Foreign Office team to visit North Korea

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Britain is to send a minister for the first time to the reclusive communist state of North Korea to press for action over the issue of nuclear weaponry and to improve its human rights record.

Britain is to send a minister for the first time to the reclusive communist state of North Korea to press for action over the issue of nuclear weaponry and to improve its human rights record.

Bill Rammell, a Foreign Office minister, will travel to Pyongyang this month for talks with North Korea's Foreign Minister, Paek Nam Sun, and other senior figures. Mr Rammell will also meet non-governmental agencies in the country, which was condemned by President George Bush as part of the "axis of evil".

The British delegation's visit, which will include the Foreign Office's chief human rights expert, Jon Benjamin, is timed to come ahead of the next round of stalled six-nation peace talks with South Korea, China, Russia, Japan and the United States.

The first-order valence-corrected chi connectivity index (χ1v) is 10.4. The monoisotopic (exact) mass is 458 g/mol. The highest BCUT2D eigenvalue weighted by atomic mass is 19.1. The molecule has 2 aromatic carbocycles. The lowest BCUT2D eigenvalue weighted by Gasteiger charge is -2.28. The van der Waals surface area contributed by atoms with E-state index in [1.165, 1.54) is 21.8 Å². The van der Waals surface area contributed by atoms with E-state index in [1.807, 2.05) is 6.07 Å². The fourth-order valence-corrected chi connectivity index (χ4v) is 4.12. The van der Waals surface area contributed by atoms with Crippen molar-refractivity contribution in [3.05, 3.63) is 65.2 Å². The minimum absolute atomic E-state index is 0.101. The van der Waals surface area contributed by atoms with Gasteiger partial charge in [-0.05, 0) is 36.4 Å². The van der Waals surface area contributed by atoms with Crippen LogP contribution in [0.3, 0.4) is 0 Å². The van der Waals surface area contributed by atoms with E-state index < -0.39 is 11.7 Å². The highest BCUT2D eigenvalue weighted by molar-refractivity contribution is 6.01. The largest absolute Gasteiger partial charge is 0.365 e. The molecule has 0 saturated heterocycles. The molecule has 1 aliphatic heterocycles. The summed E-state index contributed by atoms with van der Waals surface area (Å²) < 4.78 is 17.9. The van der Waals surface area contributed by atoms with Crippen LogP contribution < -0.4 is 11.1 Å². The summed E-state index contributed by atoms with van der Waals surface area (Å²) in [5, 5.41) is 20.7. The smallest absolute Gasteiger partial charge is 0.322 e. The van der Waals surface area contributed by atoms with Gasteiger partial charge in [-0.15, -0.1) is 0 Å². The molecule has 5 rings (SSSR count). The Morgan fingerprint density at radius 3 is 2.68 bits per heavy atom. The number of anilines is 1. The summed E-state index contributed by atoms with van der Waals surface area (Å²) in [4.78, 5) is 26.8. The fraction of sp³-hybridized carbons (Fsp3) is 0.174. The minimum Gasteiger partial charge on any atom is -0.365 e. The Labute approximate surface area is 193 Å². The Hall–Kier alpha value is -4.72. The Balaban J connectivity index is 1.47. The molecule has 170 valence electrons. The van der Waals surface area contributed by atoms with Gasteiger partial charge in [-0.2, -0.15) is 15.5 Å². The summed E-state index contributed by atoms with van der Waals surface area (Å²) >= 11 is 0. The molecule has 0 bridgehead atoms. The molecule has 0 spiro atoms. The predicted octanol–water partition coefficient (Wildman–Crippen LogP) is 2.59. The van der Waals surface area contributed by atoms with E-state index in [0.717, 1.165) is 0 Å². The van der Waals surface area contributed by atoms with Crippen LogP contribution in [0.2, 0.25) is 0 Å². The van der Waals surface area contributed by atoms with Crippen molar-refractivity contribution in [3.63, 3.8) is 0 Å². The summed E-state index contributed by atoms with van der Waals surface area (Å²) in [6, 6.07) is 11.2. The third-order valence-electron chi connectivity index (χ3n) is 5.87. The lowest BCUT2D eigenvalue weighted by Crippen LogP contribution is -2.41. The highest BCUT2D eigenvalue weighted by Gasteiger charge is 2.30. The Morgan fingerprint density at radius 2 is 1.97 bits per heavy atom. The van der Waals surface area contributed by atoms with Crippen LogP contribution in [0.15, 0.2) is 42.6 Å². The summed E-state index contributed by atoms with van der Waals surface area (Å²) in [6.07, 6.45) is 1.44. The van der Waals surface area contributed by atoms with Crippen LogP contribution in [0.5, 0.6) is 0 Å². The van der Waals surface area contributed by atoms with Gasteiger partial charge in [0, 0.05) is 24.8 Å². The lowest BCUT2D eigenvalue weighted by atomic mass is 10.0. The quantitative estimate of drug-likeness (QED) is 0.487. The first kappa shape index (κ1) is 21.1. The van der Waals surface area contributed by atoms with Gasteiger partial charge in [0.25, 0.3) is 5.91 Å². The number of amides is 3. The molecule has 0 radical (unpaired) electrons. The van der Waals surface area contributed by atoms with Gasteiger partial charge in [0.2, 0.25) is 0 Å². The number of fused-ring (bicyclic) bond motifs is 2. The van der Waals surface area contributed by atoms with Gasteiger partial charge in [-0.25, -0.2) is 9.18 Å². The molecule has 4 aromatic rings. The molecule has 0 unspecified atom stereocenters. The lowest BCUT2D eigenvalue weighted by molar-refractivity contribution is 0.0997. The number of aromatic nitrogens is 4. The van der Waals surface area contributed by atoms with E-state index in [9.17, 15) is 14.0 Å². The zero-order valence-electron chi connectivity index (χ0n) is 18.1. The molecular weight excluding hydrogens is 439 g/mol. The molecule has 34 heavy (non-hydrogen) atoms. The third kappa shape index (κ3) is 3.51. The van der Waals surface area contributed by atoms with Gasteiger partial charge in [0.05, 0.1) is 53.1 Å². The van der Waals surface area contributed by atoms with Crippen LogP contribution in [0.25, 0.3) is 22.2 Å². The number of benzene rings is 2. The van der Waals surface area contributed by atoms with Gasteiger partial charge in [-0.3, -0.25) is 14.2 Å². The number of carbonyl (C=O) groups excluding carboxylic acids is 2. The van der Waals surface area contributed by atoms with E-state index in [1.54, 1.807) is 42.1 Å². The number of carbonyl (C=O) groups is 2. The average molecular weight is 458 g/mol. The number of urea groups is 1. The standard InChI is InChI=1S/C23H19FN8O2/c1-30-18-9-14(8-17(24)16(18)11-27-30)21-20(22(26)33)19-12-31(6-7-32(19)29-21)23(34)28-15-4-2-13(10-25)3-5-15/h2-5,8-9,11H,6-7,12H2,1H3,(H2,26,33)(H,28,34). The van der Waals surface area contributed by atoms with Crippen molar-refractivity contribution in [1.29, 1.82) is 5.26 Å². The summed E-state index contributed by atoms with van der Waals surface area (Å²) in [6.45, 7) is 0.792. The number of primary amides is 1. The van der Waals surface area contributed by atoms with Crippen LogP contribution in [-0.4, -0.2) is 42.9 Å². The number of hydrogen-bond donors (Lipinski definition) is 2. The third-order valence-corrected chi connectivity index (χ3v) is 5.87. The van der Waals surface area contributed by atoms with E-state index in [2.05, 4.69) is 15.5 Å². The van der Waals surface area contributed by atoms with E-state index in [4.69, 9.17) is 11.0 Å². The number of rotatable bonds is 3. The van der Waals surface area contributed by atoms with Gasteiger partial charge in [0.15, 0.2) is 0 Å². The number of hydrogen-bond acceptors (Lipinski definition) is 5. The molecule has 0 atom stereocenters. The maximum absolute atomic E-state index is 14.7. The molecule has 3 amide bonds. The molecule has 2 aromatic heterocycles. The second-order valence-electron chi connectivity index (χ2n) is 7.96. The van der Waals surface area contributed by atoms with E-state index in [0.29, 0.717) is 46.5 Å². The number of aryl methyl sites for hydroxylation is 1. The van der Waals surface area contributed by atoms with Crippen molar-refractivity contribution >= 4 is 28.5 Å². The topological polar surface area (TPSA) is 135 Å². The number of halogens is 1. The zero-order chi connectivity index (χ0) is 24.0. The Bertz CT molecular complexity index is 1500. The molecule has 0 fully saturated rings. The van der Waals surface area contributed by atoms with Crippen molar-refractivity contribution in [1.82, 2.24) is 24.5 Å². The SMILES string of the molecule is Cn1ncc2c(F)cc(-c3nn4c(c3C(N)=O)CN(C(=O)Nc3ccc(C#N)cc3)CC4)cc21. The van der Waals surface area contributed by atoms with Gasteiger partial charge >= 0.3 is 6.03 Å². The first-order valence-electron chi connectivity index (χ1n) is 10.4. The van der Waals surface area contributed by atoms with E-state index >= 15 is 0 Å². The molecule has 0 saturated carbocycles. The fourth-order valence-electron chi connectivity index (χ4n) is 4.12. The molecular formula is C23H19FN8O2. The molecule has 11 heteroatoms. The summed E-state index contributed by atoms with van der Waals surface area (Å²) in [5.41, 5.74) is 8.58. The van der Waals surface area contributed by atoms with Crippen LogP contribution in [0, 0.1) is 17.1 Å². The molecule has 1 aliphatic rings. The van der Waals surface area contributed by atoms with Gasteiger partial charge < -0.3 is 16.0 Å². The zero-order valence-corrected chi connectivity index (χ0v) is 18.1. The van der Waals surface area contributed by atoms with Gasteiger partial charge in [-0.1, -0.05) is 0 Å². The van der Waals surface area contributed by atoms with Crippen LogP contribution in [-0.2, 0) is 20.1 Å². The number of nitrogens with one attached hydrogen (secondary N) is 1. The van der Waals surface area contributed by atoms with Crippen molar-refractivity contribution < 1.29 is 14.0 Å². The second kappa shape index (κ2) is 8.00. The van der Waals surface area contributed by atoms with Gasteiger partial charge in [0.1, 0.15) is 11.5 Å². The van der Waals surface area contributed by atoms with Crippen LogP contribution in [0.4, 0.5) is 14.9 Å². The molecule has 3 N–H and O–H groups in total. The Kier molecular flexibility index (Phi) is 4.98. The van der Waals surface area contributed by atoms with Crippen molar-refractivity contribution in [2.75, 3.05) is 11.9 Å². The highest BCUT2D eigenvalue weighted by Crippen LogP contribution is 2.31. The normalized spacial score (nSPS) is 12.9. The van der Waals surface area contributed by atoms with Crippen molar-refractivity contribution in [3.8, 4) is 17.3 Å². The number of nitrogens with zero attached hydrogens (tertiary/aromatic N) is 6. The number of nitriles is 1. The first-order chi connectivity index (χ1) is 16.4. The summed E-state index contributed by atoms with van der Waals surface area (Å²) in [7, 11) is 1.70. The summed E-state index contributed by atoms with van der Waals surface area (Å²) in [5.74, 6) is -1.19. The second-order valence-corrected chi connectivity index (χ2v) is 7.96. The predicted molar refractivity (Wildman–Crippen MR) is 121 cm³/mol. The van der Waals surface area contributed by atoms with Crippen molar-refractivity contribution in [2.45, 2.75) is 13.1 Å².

It will also fulfil a long-standing invitation made after North Korea re-established diplomatic relations with Britain in 2002 - the same year that Pyongyang admitted to a secret nuclear weapons programme.

Mr Rammell said: "They have at last agreed that they will discuss our human rights concerns. I will urge North Korea to remain committed to the objectives of the talks, namely denuclearisation ... I will urge it to comply with the resolutions of the UN Commission on Human Rights."

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